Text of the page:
Parasites don’t get great PR or a lot of consideration when we’re talking conservation. An international team hopes to change that, however, and has published a paper in the journal Biological Conservation laying out a global plan to protect them, including 12 specific goals for the next decade.
Cosmos spoke to Melinda Moir from the University of Western Australia, an entomologist with a background in invertebrate conservation, who was invited to be a part of the working group.
You appear to have joined a support group for parasites. Please explain yourself.
Unfortunately, parasites are vastly under-represented in the conservation sphere, with only a handful represented on official conservation lists like the IUCN red list. This is despite published estimates of one in every three parasite species at potential risk of extinction in the next 50 years.
Our group includes people from many different institutions (museums, universities, research centres, government agencies) and countries (US, Panama, Italy, New Zealand, Australia, Singapore) who are all interested in advancing parasite conservation.
While we all recognise that the greatest risk to parasites is co-extinction – loss with their host species or with some change in the host species’ populations – parasite conservation is more complicated than it at first appears. There are many different drivers that are increasing the risk faced by parasites that we have addressed in our 12-step plan to counter parasite extinctions.
From a scientific perspective, what are “parasites”? Do we use that term in the same way that we do “insects” or “birds”?
“Parasite” can encompass a much broader range of taxa than terms such as “bird” or “insect”, as these latter terms are based on taxonomy (the classification of living organisms), whereas “parasite” is a term based on ecology or lifestyle. The term parasite is most often associated with an invertebrate animal that lives on, or in, another animal while feeding from it, such as lice on birds or roundworms in mammals.
However, parasite can actually encompass a much wider range of taxa, from parasitic plants like mistletoe utilising the nutrients of trees, herbivorous insects that eat plants, fungal infections of humans, to vampire bats feeding on mammals. Basically, a parasite is anything that feeds off another living organism (the host), without killing the host organism when the parasite load is low.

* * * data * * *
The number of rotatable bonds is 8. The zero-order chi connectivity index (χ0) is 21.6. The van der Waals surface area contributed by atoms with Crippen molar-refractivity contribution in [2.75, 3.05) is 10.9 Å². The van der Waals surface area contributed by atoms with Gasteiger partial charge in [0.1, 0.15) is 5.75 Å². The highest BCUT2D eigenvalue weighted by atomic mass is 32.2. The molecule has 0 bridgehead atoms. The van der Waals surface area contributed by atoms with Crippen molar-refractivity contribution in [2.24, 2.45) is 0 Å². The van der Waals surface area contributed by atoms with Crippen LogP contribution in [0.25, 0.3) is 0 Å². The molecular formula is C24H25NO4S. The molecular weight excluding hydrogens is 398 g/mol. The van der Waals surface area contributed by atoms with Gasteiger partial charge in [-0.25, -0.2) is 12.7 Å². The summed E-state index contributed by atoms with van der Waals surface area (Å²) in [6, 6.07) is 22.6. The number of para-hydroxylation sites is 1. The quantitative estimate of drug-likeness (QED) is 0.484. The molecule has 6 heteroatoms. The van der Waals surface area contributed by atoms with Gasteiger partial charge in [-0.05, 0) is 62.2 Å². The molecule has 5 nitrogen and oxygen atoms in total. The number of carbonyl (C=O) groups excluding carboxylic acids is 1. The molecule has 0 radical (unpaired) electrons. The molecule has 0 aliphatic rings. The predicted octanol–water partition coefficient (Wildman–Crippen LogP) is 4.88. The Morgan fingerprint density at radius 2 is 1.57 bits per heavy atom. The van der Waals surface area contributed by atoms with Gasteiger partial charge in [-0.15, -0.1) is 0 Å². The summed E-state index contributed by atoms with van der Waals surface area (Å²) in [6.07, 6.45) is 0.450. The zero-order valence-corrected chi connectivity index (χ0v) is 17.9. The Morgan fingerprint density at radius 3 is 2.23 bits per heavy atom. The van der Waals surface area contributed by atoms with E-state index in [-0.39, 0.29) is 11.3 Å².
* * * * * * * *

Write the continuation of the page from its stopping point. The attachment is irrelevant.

Do we fully understand what they do?
Parasites are a large and important part of global biodiversity. We do know that they play important roles in wildlife population control, ecosystem stability and flow, nutrient cycling, and potentially even buffering against the emergence of virulent diseases. There is some evidence of parasites being beneficial for their hosts, such as intestinal parasites possibly helping humans with disorders caused by inflammation of the intestines (e.g., Crohn’s disease), by activating the immune system.
Certainly, those parasites which alter the behaviour of one of their hosts can then benefit other organisms. For example a Nematomorph parasite has been found to alter their host cricket’s behaviour to seek water, which creates a large food supply for an endangered trout in rivers in Japan, accounting for 60% of the trout’s annual energy intake.
Parasites have been described as one of the last frontiers in the world of biodiversity because there are so many species yet to be discovered and aspects of their ecology are still being uncovered. So although we don’t fully understand or even know about the existence of most parasitic species, we do know that most are an essential component of ecosystems.
Why have so few be identified and named?
There are a number of problems here, but one major issue is the lack of parasite taxonomists (scientists who describe species). It isn’t exactly the sexiest job in the world to be discovering new mites, lice or internal worms! So attracting undergraduate students into this realm and away from the cute, the furry and the fluffy animals is difficult. The students most likely to encounter parasites do so from the medical or veterinary or agricultural perspective, where the aim is to eradicate the parasite, to improve the health of the host.
Most parasites are difficult to collect, as collecting them may require harming the host individual. Parasites are often hard to see, and their taxonomy can be very difficult, usually requiring specialist equipment and curation techniques to be able to identify any differences between species. It takes years of study to work in this world, and then there are few jobs worldwide that allow people a full time job of describing new species. A consequence of this is that there are few established mentors in academia grooming the next generation of parasitologists. So the cycle of neglect continues.
Do parasites tend to affect us directly, or indirectly via their impact on other parts of the environment?
An extremely small percentage of parasite species directly impact humans either by parasitising us or our livestock and pets. An even smaller percentage act as vectors to viruses and bacteria, which tend to have more detrimental effects on the host than the parasites themselves do by simply feeding on the host. For example, the Brown Dog tick (Rhipicephalus sanguineus) is host to the bacterium Ehrlichia canis, which has just recently arrived in the Northern Territory and Western Australia. Although the tick is present across northern Australia and has limited impact on dog health if in low numbers, the bacterium causes Ehrlichiosis, which can be fatal.
The extinction of parasites can imbalance the system and then impact humans. A good example of this is general host-tick coextinction in the tropical rainforests of Panama reducing competition. One tick, Amblyomma oblongoguttatum, a vector of spotted fever group rickettsiosis (causing Rickettsia in humans) has become dominant as a consequence. This means that there is more potential for us to catch Rickettsia in these forests because of the lack of a diversity of tick species.